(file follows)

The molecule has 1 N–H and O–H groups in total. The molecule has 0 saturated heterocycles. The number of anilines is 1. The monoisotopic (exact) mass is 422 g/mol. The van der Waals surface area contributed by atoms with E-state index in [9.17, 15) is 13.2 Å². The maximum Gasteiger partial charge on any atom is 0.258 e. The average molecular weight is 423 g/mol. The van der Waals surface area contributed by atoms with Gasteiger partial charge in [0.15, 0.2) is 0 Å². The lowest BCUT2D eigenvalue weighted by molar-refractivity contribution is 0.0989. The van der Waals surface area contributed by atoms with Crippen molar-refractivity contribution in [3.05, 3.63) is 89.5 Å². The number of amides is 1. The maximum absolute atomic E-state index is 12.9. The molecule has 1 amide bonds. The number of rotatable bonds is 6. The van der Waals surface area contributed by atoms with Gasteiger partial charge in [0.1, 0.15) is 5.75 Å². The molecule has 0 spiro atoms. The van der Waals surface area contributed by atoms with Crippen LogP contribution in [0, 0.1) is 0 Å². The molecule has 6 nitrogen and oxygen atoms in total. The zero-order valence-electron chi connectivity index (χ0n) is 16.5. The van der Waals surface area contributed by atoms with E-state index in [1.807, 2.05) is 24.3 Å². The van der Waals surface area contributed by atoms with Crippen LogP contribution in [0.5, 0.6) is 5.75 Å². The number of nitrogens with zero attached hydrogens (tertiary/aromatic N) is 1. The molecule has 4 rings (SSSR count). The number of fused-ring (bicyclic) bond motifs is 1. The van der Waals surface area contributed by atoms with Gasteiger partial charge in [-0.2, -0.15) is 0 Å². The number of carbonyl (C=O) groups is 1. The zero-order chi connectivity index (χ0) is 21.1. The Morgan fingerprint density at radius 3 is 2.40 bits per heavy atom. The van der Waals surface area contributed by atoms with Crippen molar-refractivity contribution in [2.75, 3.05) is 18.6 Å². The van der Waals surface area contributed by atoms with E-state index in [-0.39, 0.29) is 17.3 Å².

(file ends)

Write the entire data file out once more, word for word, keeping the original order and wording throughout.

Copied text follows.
The molecule has 1 N–H and O–H groups in total. The molecule has 0 saturated heterocycles. The number of anilines is 1. The monoisotopic (exact) mass is 422 g/mol. The van der Waals surface area contributed by atoms with E-state index in [9.17, 15) is 13.2 Å². The maximum Gasteiger partial charge on any atom is 0.258 e. The average molecular weight is 423 g/mol. The van der Waals surface area contributed by atoms with Gasteiger partial charge in [0.15, 0.2) is 0 Å². The lowest BCUT2D eigenvalue weighted by molar-refractivity contribution is 0.0989. The van der Waals surface area contributed by atoms with Crippen molar-refractivity contribution in [3.05, 3.63) is 89.5 Å². The number of amides is 1. The maximum absolute atomic E-state index is 12.9. The molecule has 1 amide bonds. The number of rotatable bonds is 6. The van der Waals surface area contributed by atoms with Gasteiger partial charge in [0.1, 0.15) is 5.75 Å². The molecule has 0 spiro atoms. The van der Waals surface area contributed by atoms with Crippen LogP contribution in [0, 0.1) is 0 Å². The molecule has 6 nitrogen and oxygen atoms in total. The zero-order valence-electron chi connectivity index (χ0n) is 16.5. The van der Waals surface area contributed by atoms with E-state index in [1.807, 2.05) is 24.3 Å². The van der Waals surface area contributed by atoms with Crippen LogP contribution in [0.5, 0.6) is 5.75 Å². The number of nitrogens with zero attached hydrogens (tertiary/aromatic N) is 1. The molecule has 4 rings (SSSR count). The number of fused-ring (bicyclic) bond motifs is 1. The van der Waals surface area contributed by atoms with Gasteiger partial charge in [-0.2, -0.15) is 0 Å². The number of carbonyl (C=O) groups is 1. The zero-order chi connectivity index (χ0) is 21.1. The Morgan fingerprint density at radius 3 is 2.40 bits per heavy atom. The van der Waals surface area contributed by atoms with Crippen molar-refractivity contribution in [2.75, 3.05) is 18.6 Å². The van der Waals surface area contributed by atoms with E-state index in [-0.39, 0.29) is 17.3 Å².